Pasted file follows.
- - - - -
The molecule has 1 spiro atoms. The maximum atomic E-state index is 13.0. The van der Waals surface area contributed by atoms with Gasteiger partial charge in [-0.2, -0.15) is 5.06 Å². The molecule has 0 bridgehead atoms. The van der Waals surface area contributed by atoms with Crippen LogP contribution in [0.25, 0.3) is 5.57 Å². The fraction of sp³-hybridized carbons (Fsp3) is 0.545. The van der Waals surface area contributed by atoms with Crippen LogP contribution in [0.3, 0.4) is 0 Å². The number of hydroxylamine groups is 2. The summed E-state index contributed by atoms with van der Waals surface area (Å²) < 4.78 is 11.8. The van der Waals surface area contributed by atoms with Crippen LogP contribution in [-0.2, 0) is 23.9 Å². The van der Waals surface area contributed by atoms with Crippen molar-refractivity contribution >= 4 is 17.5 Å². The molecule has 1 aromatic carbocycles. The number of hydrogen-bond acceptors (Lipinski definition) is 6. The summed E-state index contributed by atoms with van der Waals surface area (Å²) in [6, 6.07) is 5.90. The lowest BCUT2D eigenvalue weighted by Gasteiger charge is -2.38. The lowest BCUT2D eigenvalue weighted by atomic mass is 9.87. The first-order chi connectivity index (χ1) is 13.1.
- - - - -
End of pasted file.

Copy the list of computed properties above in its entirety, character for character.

The molecule has 1 spiro atoms. The maximum atomic E-state index is 13.0. The van der Waals surface area contributed by atoms with Gasteiger partial charge in [-0.2, -0.15) is 5.06 Å². The molecule has 0 bridgehead atoms. The van der Waals surface area contributed by atoms with Crippen LogP contribution in [0.25, 0.3) is 5.57 Å². The fraction of sp³-hybridized carbons (Fsp3) is 0.545. The van der Waals surface area contributed by atoms with Crippen LogP contribution in [0.3, 0.4) is 0 Å². The number of hydroxylamine groups is 2. The summed E-state index contributed by atoms with van der Waals surface area (Å²) < 4.78 is 11.8. The van der Waals surface area contributed by atoms with Crippen LogP contribution in [-0.2, 0) is 23.9 Å². The van der Waals surface area contributed by atoms with Crippen molar-refractivity contribution >= 4 is 17.5 Å². The molecule has 1 aromatic carbocycles. The number of hydrogen-bond acceptors (Lipinski definition) is 6. The summed E-state index contributed by atoms with van der Waals surface area (Å²) in [6, 6.07) is 5.90. The lowest BCUT2D eigenvalue weighted by Gasteiger charge is -2.38. The lowest BCUT2D eigenvalue weighted by atomic mass is 9.87. The first-order chi connectivity index (χ1) is 13.1.